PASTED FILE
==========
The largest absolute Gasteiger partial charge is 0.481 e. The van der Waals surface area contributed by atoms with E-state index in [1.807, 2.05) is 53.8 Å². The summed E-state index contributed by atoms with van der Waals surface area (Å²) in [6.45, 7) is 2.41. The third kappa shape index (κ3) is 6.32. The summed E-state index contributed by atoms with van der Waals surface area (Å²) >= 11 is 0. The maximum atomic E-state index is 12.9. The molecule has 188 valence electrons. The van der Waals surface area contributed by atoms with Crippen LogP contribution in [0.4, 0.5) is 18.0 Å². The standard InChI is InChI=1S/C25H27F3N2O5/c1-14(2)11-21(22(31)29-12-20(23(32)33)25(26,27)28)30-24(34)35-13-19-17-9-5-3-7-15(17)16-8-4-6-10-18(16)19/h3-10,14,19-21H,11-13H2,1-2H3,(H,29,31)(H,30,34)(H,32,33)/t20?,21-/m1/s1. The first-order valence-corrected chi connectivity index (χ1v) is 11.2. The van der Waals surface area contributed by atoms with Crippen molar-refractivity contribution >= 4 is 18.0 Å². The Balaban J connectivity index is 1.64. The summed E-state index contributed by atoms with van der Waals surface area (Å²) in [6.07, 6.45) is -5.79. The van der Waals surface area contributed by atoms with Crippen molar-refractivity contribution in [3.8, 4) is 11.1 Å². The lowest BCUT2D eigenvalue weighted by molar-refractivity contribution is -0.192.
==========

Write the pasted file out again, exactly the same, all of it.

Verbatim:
The largest absolute Gasteiger partial charge is 0.481 e. The van der Waals surface area contributed by atoms with E-state index in [1.807, 2.05) is 53.8 Å². The summed E-state index contributed by atoms with van der Waals surface area (Å²) in [6.45, 7) is 2.41. The third kappa shape index (κ3) is 6.32. The summed E-state index contributed by atoms with van der Waals surface area (Å²) >= 11 is 0. The maximum atomic E-state index is 12.9. The molecule has 188 valence electrons. The van der Waals surface area contributed by atoms with Crippen LogP contribution in [0.4, 0.5) is 18.0 Å². The standard InChI is InChI=1S/C25H27F3N2O5/c1-14(2)11-21(22(31)29-12-20(23(32)33)25(26,27)28)30-24(34)35-13-19-17-9-5-3-7-15(17)16-8-4-6-10-18(16)19/h3-10,14,19-21H,11-13H2,1-2H3,(H,29,31)(H,30,34)(H,32,33)/t20?,21-/m1/s1. The first-order valence-corrected chi connectivity index (χ1v) is 11.2. The van der Waals surface area contributed by atoms with Crippen molar-refractivity contribution >= 4 is 18.0 Å². The Balaban J connectivity index is 1.64. The summed E-state index contributed by atoms with van der Waals surface area (Å²) in [6.07, 6.45) is -5.79. The van der Waals surface area contributed by atoms with Crippen molar-refractivity contribution in [3.8, 4) is 11.1 Å². The lowest BCUT2D eigenvalue weighted by molar-refractivity contribution is -0.192.